|Child Support, Pensions And Social Security Bill - continued||House of Lords|
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New section 26B: Information to be given in cases where s. 22 disapplied
499. The new section 26B sets out the circumstances in which reports must be made to Opra on the insolvency of the employer where the scheme is not required to have an independent trustee (section 22 of the Pensions Act 1995).
500. New section 26B(1) requires the persons involved (if any) in the administration of a trust scheme, where there is no requirement for an independent trustee, to notify Opra where the employer of the scheme is the sole trustee and he becomes insolvent, unless they have an assurance from the employer. For multi-employer schemes this will apply only where all the employers are insolvent.
501. New section 26B(2) provides that for the purposes of this section an employer's assurance has been received if the employer has told the persons involved in the administration of the scheme that there is no reason why the employer should not continue to act as a trustee of the scheme, he does not withdraw that statement, and the trustees of the scheme have not changed since the employer has made that statement.
502. New section 26B(3) removes the requirement for a report to be made under subsection (2) where it appears that Opra are already aware of the situation or where the prescribed period has not elapsed, or at any other time which is prescribed.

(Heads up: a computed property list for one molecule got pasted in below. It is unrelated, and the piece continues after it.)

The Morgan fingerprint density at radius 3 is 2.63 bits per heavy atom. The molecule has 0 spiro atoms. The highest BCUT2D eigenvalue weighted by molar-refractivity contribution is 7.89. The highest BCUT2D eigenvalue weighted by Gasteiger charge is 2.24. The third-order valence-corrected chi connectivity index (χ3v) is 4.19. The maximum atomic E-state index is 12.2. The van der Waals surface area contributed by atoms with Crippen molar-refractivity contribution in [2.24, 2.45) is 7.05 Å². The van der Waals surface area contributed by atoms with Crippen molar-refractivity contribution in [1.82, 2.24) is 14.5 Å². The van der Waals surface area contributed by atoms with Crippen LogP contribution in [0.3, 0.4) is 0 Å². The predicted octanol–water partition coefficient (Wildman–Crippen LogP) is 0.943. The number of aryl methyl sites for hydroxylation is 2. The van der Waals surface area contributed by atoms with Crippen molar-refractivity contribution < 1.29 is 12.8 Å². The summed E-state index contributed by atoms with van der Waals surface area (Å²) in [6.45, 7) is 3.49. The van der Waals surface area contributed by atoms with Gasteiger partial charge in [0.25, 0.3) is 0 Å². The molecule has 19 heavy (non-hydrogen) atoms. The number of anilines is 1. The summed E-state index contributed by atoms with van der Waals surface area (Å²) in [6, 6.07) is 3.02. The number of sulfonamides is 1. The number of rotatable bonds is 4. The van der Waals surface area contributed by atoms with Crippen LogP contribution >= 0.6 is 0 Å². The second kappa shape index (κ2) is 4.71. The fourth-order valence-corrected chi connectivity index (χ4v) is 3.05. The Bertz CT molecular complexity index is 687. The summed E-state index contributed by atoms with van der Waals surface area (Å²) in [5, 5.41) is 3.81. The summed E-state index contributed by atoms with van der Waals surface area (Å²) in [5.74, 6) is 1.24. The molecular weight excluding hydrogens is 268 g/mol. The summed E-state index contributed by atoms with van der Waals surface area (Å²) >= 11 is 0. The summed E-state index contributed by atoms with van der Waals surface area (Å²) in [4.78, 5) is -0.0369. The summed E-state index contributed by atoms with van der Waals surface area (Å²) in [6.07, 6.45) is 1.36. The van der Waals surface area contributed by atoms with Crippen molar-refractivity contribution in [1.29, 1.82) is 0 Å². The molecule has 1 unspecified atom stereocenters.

503. New section 26B(4) provides that section 10 of the Pensions Act 1995 applies to anyone who fails to comply with the requirements in this section.
New section 26C: Construction of ss. 26A and 26B
504. The new section 26C sets out further details relating to the requirements in new sections 26A and 26B.
505. New section 26C(1) sets out who is considered to be involved in the administration of the scheme for the purpose of the requirements in sections 26A and 26B. For example, those persons who are involved in the administration of the scheme in their professional capacity, such as actuaries and auditor, the fund manager, the employer of the scheme, their employees, agents or contractors who carry out administration tasks, are not considered to be involved in the administration of the scheme.
506. New section 26C(2) provides that regulations may add to the list of those who are not considered to be involved in the administration of the scheme.
507. New section 26C(3) provides that wherever there is a requirement in section 26A or 26B to do something "as soon as reasonably practicable", that may be replaced by time limits specified in regulations.
508. Subsection (3) of clause 46 makes a consequential amendment to section 118(2) of the Pensions Act 1995 to allow for regulations to exempt schemes from the new requirements in sections 26A to 26C.
509. Subsection (4) inserts a new section 118(3) into that Act to allow for regulations to modify sections 26A and 26B so as to impose the notification duty on persons other than trustees and other than those involved in the administration of the scheme.
510. Subsection (5) amends the provisions in the Pension Schemes Act 1993 so that regulations may prescribe who is to be treated as a trustee for the purposes of sections 22 to 26 of the Pensions Act 1995 and the new sections inserted by this clause.
Clause 47: Modification of scheme to secure winding-up
511. This clause inserts a new section 71A into the Pensions Act. This is to extend Opra's existing powers to modify scheme rules, to enable winding-up to continue.